People often associate concussions with traditionally hard-hitting sports like football, ice hockey, boxing, and rugby. In fact, most concussion research, to date, has focused on these types of sports. Those who study concussions have given little attention to non-contact, individual, and alternative sport settings such as surfing, despite studies indicating high rates of head injuries in many of these types of activities. As an avid surfer who does research on action sport subcultures, I recently conducted a study that explored concussion among surfers on the Canadian West Coast.
Contrary to many mainstream sports, surfing lacks both formal key figures (coaches, referees, medical staff, and teammates) and formalized rules (timeframes, scoring, and arenas). Given the lack of key figures and formal rules, I wanted to understand how surfers obtained information about concussion and how they were treating, diagnosing, and preventing the injury within the larger surfing subculture. Through interviews with 12 experienced surfers and participant observations of surf breaks along the West Coast of Canada, I concluded that surfers tended to demonstrate mixed or ambiguous understandings of concussion. For example, the majority of participants knew that concussions were a type of head injury, but they often lacked knowledge about common symptoms, treatments, and protocols to follow when faced with a suspected concussion. This ambiguity fuelled some participants’ decisions to surf through their concussive injuries, downplay the severity of concussion, and in some cases, outright ignore their concussive symptoms. In general, surfers were willing to push through their concussive symptoms for three primary reasons: 1) having a limited amount of time to surf at a particular location, 2) pressure from other surfers in the water, and 3) to avoid missing out on favorable wave conditions.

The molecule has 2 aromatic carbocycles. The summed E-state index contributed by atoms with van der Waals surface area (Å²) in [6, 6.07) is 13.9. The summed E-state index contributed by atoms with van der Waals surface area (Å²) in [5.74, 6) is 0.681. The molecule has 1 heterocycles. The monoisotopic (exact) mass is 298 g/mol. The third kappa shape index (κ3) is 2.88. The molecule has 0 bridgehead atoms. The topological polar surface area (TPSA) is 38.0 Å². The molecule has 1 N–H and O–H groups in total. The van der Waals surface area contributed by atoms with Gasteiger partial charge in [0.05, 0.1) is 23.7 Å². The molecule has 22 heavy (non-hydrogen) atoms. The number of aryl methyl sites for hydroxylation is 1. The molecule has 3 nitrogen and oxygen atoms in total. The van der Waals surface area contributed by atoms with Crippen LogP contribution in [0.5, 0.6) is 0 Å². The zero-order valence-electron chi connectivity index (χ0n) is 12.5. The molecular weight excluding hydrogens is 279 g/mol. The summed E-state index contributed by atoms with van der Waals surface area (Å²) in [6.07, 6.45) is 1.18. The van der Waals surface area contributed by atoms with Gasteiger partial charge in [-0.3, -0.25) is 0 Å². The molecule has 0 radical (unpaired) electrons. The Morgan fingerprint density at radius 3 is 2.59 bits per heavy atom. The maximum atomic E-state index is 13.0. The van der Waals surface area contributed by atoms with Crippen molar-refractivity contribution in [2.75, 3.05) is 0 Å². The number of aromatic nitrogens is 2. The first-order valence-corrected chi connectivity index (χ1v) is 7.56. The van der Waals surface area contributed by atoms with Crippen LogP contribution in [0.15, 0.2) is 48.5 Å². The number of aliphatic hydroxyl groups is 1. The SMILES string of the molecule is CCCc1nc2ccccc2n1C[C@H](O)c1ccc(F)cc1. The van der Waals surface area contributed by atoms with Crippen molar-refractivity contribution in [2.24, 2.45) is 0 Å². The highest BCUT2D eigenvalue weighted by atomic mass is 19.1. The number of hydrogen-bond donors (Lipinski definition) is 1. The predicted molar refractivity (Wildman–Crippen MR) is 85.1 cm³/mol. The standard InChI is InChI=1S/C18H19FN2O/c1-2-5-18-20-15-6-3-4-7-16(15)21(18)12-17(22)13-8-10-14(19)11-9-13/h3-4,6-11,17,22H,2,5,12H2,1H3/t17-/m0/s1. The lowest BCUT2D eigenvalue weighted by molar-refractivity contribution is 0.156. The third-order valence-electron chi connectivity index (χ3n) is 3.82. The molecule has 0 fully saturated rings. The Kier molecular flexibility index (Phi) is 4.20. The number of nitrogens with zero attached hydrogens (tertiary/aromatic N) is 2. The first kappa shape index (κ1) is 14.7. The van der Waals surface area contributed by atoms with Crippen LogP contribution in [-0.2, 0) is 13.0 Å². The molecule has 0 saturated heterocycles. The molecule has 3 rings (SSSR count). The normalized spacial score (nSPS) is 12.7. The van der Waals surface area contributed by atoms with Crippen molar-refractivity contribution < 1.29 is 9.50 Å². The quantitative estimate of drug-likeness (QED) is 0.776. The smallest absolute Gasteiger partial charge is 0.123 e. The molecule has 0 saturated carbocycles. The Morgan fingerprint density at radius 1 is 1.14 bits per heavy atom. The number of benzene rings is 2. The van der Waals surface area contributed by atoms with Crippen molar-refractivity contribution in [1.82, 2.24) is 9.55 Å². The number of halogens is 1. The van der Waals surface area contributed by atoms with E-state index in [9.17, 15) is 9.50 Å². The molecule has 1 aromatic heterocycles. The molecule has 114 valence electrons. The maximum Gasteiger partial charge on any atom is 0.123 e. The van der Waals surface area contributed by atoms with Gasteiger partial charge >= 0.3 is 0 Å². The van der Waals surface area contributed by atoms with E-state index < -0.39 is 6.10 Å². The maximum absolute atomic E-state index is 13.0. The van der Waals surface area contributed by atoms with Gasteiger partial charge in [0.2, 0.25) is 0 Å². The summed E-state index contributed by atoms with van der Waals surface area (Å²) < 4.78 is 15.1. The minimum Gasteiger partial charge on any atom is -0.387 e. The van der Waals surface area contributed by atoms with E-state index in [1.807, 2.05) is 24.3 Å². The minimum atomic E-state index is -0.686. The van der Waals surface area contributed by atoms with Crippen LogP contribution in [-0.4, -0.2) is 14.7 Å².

With respect to the first reason, surfers often stated that they would be more likely to continue surfing with a concussion if they were on vacation, in a remote or difficult to access surf location, or at a location for only a short period of time. Additionally, some surfers claimed that they would be more likely to continue to surf while concussed due to the specific surf season. For example, a number of surfers noted how the best surf in Canada is often in the winter months due to the larger swells produced by Pacific Ocean storms. However, because of this shorter surf season, surfers indicated they would be more inclined to push through their concussive symptoms as a way to catch the larger and more consistent waves. This not only demonstrated the unique sporting environment in which surfing takes place, but also highlighted what previous concussion research has shown—that the sporting environment, such as the importance of an event, can influence an athlete’s willingness to (not) report a concussive injury.
With respect to pressures from other surfers, a number of participants indicated they would be more likely to surf with a concussion if there were other surfers present in the water. They also noted how surfing with friends often placed additional pressures to downplay or ignore their head injuries as a way to demonstrate to friends that they were “real” and “dedicated” surfers. Such findings illustrated surfers’ general willingness to seek out both risk-taking behaviours and thrill-seeking experiences in order to stay out in the water and present themselves as committed surfers.